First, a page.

Etiquette to Make Your Workplace Holiday Parties Festive and Memorable 

a buffet with crystal dishes filled with bite-sized appetizers.

The holiday season is one of those unique times of the year that allows colleagues to meet in an informal setting. Even though the atmosphere is more relaxed than the everyday work setting, keeping some essential etiquette tips in mind is still important. 

I will share holiday etiquette tips that apply to everyone. I will also provide some specific tips for people who are blind or low vision. As an individual who is blind or low vision, we are held to the same etiquette standards as sighted employees.  

These simple tips will ensure that your workplace holiday party is one to remember for all the right reasons. 

  • Upon receiving an invitation, RSVP promptly. Sending a short e-mail to the organizer confirming your attendance or sending your regrets is polite. 
  • Punctuality is important. If your party starts at 7:00 PM, plan to arrive on time. It shows that you value punctuality, not just at work. 
  • Dress for the occasion. Using your employer’s culture and any instructions on the invitation, dress accordingly. You are being evaluated by management staff even though you are not in the official work setting. 
  • Drink responsibly if alcohol is served at the party. Drinking irresponsibly can lead to embarrassing moments that are memorable for all the wrong reasons! 
  • If there are games or other activities, participate and be a good sport. These activities are designed to have a bit of fun. They also often can be viewed as team-building exercises. 
  • Follow up after the party. If you meet new employees or superiors, contact them later to express your interest in connecting in the new year. You never know what professional opportunities could come from this chance meeting.   
  • Respect the end time of the party. If the party is an open house, stay for a short period, however long you feel is best and then politely take your leave.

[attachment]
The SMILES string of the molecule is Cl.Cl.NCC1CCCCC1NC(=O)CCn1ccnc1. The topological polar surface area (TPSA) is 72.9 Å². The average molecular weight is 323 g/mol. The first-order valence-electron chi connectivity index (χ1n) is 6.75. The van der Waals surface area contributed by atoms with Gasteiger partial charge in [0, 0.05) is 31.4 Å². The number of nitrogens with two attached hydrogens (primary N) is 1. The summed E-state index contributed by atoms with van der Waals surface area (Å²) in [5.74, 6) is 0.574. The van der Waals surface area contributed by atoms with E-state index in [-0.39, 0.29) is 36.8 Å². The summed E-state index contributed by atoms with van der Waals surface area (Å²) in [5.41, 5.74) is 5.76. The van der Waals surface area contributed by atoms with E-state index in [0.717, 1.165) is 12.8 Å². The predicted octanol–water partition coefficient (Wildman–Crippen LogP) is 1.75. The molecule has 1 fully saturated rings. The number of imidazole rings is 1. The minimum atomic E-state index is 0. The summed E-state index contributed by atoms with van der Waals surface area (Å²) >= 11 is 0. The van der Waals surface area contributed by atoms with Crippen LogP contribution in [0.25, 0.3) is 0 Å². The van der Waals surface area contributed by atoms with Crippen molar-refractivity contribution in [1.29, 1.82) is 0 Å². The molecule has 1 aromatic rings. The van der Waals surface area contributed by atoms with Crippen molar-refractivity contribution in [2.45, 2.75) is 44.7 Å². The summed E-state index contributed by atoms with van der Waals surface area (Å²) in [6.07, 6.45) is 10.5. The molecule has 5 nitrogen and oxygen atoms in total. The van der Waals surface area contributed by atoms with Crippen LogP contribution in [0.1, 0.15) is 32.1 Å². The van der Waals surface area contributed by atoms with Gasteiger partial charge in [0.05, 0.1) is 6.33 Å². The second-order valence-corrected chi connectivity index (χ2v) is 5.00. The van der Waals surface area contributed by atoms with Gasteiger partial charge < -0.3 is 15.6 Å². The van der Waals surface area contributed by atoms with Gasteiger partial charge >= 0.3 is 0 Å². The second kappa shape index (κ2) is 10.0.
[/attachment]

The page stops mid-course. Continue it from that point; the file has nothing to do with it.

Additional thoughts on interactions 

  • Mingle and network. Spend time getting to know others who work for your company. You never know; that new connection you meet at the party could be just the ticket to a new opportunity in the new year. 
  • Avoid sensitive topics. Parties are not the time to discuss politics, religion, or any other topic that others may consider taboo. Keep the conversation light and positive. This is the opportunity to enjoy time off the clock and have fun. Keep the topics enjoyable to all. 
  • As you socialize with others, avoid engaging in cliquish behavior. Include everyone at the party so that no one feels left out. If you notice someone struggling to fit in, make a special effort to include that person in your conversation or group.   
  • Respect personal space and boundaries. Not everyone enjoys being touched or hugged. With the way society is now, touching others without their consent could cause more embarrassment and issues. A polite handshake is the best action as you first interact with someone. Extend your hand first so you don’t struggle to locate the other person’s hand. 
  • Keep your phone or other device usage to a minimum. This is the time to socialize with colleagues. Stay engaged during the party because you never know what career-related opportunities might await as you mingle with the guests.   

Now that we have covered some general etiquette tips, let’s shift the discussion to specifics of navigating a work holiday party as someone who is blind or low vision.  

Gather information ahead of time. 

  • After sending your RSVP, you may wish to inquire about specific information about the location such as a room, activities planned, and if there is a buffet. 
  • Consult with the party organizer beforehand to find out about the activities and whether they are accessible to you. You can work with the organizer to make suggestions on how to make games accessible to your needs as a person who is blind or low vision. 

Ask questions when you arrive. 

  • Ask about the location of the restrooms, coat check, bar, and buffet. Enlisting the assistance of a colleague or staff at the venue is a good idea. 

Come up with a transportation plan. 

  • If you’re catching a ride with a colleague, offer to pay for gas. 
  • When riding with others, think about when you want to leave. Be mindful of the needs of the person who gave you a ride. Maybe you go with one colleague but leave with another since they live near you. 

Consider how to increase accessibility. 

  • Plan for how you will go through a buffet line. Can you hold your plate and follow verbal directions in a loud environment? Can you hold your guide dog on your right side, keeping him away from the buffet and managing your plate? Another possibility is to walk through the line with a colleague you feel comfortable with and have the colleague carry your plate of food. You’re not there to prove to anyone anything. How you navigate is up to you. 
  • If there is a white elephant gift exchange, request verbal descriptions of gifts, allowing you to be part of the exchange. You also may want to sit near a colleague who can provide feedback on people’s reactions. 

Remember that work holiday parties are still work-related events. It is important to maintain your professionalism so that superiors see you as a professional, whether at the office or in a social setting.